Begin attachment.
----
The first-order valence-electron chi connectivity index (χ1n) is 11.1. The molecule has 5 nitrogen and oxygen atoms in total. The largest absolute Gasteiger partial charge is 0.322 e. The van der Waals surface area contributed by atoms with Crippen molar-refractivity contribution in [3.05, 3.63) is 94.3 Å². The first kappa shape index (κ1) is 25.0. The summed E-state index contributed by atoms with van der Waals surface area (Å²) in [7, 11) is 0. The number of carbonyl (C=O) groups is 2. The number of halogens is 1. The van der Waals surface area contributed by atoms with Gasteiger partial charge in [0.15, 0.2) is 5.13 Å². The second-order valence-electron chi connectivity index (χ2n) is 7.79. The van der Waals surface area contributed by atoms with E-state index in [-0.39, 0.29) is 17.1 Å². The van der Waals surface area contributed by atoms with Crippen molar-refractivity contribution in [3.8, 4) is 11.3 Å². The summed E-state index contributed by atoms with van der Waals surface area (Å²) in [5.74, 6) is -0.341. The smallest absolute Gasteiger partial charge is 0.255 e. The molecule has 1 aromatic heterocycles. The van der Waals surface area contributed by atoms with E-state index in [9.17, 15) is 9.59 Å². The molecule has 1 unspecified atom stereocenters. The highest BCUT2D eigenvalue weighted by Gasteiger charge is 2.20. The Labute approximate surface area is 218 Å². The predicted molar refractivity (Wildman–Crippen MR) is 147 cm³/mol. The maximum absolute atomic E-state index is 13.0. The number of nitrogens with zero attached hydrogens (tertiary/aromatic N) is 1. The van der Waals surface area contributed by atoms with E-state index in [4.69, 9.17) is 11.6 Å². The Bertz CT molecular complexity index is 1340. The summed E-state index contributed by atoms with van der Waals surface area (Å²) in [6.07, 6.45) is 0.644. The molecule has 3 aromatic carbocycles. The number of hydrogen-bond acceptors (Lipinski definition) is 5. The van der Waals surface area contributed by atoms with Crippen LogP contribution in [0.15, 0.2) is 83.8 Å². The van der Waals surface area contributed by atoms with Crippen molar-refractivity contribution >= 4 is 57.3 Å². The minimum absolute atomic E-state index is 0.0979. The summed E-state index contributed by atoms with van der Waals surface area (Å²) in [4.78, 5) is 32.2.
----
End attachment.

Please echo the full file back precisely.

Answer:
The first-order valence-electron chi connectivity index (χ1n) is 11.1. The molecule has 5 nitrogen and oxygen atoms in total. The largest absolute Gasteiger partial charge is 0.322 e. The van der Waals surface area contributed by atoms with Crippen molar-refractivity contribution in [3.05, 3.63) is 94.3 Å². The first kappa shape index (κ1) is 25.0. The summed E-state index contributed by atoms with van der Waals surface area (Å²) in [7, 11) is 0. The number of carbonyl (C=O) groups is 2. The number of halogens is 1. The van der Waals surface area contributed by atoms with Gasteiger partial charge in [0.15, 0.2) is 5.13 Å². The second-order valence-electron chi connectivity index (χ2n) is 7.79. The van der Waals surface area contributed by atoms with E-state index in [-0.39, 0.29) is 17.1 Å². The van der Waals surface area contributed by atoms with Crippen molar-refractivity contribution in [3.8, 4) is 11.3 Å². The summed E-state index contributed by atoms with van der Waals surface area (Å²) in [5.74, 6) is -0.341. The smallest absolute Gasteiger partial charge is 0.255 e. The molecule has 1 aromatic heterocycles. The van der Waals surface area contributed by atoms with E-state index in [9.17, 15) is 9.59 Å². The molecule has 1 unspecified atom stereocenters. The highest BCUT2D eigenvalue weighted by Gasteiger charge is 2.20. The Labute approximate surface area is 218 Å². The predicted molar refractivity (Wildman–Crippen MR) is 147 cm³/mol. The maximum absolute atomic E-state index is 13.0. The number of nitrogens with zero attached hydrogens (tertiary/aromatic N) is 1. The van der Waals surface area contributed by atoms with E-state index in [4.69, 9.17) is 11.6 Å². The Bertz CT molecular complexity index is 1340. The summed E-state index contributed by atoms with van der Waals surface area (Å²) in [6.07, 6.45) is 0.644. The molecule has 3 aromatic carbocycles. The number of hydrogen-bond acceptors (Lipinski definition) is 5. The van der Waals surface area contributed by atoms with Crippen LogP contribution in [0.15, 0.2) is 83.8 Å². The van der Waals surface area contributed by atoms with Crippen molar-refractivity contribution >= 4 is 57.3 Å². The minimum absolute atomic E-state index is 0.0979. The summed E-state index contributed by atoms with van der Waals surface area (Å²) in [4.78, 5) is 32.2.